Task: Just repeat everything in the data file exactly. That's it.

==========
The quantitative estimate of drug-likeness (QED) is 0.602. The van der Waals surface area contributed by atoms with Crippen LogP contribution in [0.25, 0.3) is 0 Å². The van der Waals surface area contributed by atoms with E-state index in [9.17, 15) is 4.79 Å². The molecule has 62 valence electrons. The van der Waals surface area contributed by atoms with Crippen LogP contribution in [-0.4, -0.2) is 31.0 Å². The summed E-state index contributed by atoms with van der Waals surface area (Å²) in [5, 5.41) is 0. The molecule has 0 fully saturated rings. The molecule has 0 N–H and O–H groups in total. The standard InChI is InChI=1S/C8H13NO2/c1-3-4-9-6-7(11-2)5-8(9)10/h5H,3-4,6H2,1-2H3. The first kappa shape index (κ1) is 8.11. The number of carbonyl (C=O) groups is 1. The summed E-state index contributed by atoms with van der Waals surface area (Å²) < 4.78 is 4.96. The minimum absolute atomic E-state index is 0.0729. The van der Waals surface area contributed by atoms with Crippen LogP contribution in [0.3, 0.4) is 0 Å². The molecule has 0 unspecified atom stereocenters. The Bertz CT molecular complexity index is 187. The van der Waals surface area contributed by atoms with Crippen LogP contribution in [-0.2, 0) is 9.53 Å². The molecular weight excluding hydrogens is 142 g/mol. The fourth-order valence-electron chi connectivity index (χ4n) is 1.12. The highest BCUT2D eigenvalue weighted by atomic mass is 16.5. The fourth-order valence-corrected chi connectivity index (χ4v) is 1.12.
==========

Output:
The quantitative estimate of drug-likeness (QED) is 0.602. The van der Waals surface area contributed by atoms with Crippen LogP contribution in [0.25, 0.3) is 0 Å². The van der Waals surface area contributed by atoms with E-state index in [9.17, 15) is 4.79 Å². The molecule has 62 valence electrons. The van der Waals surface area contributed by atoms with Crippen LogP contribution in [-0.4, -0.2) is 31.0 Å². The summed E-state index contributed by atoms with van der Waals surface area (Å²) in [5, 5.41) is 0. The molecule has 0 fully saturated rings. The molecule has 0 N–H and O–H groups in total. The standard InChI is InChI=1S/C8H13NO2/c1-3-4-9-6-7(11-2)5-8(9)10/h5H,3-4,6H2,1-2H3. The first kappa shape index (κ1) is 8.11. The number of carbonyl (C=O) groups is 1. The summed E-state index contributed by atoms with van der Waals surface area (Å²) < 4.78 is 4.96. The minimum absolute atomic E-state index is 0.0729. The van der Waals surface area contributed by atoms with Crippen LogP contribution in [0.3, 0.4) is 0 Å². The molecule has 0 unspecified atom stereocenters. The Bertz CT molecular complexity index is 187. The van der Waals surface area contributed by atoms with Crippen LogP contribution in [-0.2, 0) is 9.53 Å². The molecular weight excluding hydrogens is 142 g/mol. The fourth-order valence-electron chi connectivity index (χ4n) is 1.12. The highest BCUT2D eigenvalue weighted by atomic mass is 16.5. The fourth-order valence-corrected chi connectivity index (χ4v) is 1.12.